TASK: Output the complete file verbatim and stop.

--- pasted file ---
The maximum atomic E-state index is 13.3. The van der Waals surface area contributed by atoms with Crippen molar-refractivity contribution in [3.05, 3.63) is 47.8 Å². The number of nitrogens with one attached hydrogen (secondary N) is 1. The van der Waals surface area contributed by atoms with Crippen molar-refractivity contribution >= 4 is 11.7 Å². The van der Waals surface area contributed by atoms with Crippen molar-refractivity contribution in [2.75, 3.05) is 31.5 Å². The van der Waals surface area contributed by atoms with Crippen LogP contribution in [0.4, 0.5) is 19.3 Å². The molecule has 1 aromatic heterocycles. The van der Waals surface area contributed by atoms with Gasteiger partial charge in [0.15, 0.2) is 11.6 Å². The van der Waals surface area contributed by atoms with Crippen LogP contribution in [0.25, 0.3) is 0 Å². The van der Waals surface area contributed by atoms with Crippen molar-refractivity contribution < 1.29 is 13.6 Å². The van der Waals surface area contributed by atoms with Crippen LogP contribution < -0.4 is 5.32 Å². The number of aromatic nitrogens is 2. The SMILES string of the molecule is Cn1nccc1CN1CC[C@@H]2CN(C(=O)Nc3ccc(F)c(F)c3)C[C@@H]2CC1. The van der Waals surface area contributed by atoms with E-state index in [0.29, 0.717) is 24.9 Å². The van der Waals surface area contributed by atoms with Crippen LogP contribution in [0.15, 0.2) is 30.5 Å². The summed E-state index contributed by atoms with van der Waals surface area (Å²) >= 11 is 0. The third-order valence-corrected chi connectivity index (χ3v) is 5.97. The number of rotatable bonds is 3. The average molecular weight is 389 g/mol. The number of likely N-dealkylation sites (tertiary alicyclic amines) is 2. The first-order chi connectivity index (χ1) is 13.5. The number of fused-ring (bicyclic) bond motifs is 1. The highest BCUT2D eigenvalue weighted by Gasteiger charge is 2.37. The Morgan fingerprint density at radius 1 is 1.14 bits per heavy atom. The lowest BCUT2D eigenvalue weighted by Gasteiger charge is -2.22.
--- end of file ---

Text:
The maximum atomic E-state index is 13.3. The van der Waals surface area contributed by atoms with Crippen molar-refractivity contribution in [3.05, 3.63) is 47.8 Å². The number of nitrogens with one attached hydrogen (secondary N) is 1. The van der Waals surface area contributed by atoms with Crippen molar-refractivity contribution >= 4 is 11.7 Å². The van der Waals surface area contributed by atoms with Crippen molar-refractivity contribution in [2.75, 3.05) is 31.5 Å². The van der Waals surface area contributed by atoms with Crippen LogP contribution in [0.4, 0.5) is 19.3 Å². The molecule has 1 aromatic heterocycles. The van der Waals surface area contributed by atoms with Gasteiger partial charge in [0.15, 0.2) is 11.6 Å². The van der Waals surface area contributed by atoms with Crippen LogP contribution in [0.25, 0.3) is 0 Å². The van der Waals surface area contributed by atoms with Crippen molar-refractivity contribution < 1.29 is 13.6 Å². The van der Waals surface area contributed by atoms with Crippen LogP contribution < -0.4 is 5.32 Å². The number of aromatic nitrogens is 2. The SMILES string of the molecule is Cn1nccc1CN1CC[C@@H]2CN(C(=O)Nc3ccc(F)c(F)c3)C[C@@H]2CC1. The van der Waals surface area contributed by atoms with E-state index in [0.29, 0.717) is 24.9 Å². The van der Waals surface area contributed by atoms with Crippen LogP contribution in [0.15, 0.2) is 30.5 Å². The summed E-state index contributed by atoms with van der Waals surface area (Å²) >= 11 is 0. The third-order valence-corrected chi connectivity index (χ3v) is 5.97. The number of rotatable bonds is 3. The average molecular weight is 389 g/mol. The number of likely N-dealkylation sites (tertiary alicyclic amines) is 2. The first-order chi connectivity index (χ1) is 13.5. The number of fused-ring (bicyclic) bond motifs is 1. The highest BCUT2D eigenvalue weighted by Gasteiger charge is 2.37. The Morgan fingerprint density at radius 1 is 1.14 bits per heavy atom. The lowest BCUT2D eigenvalue weighted by Gasteiger charge is -2.22.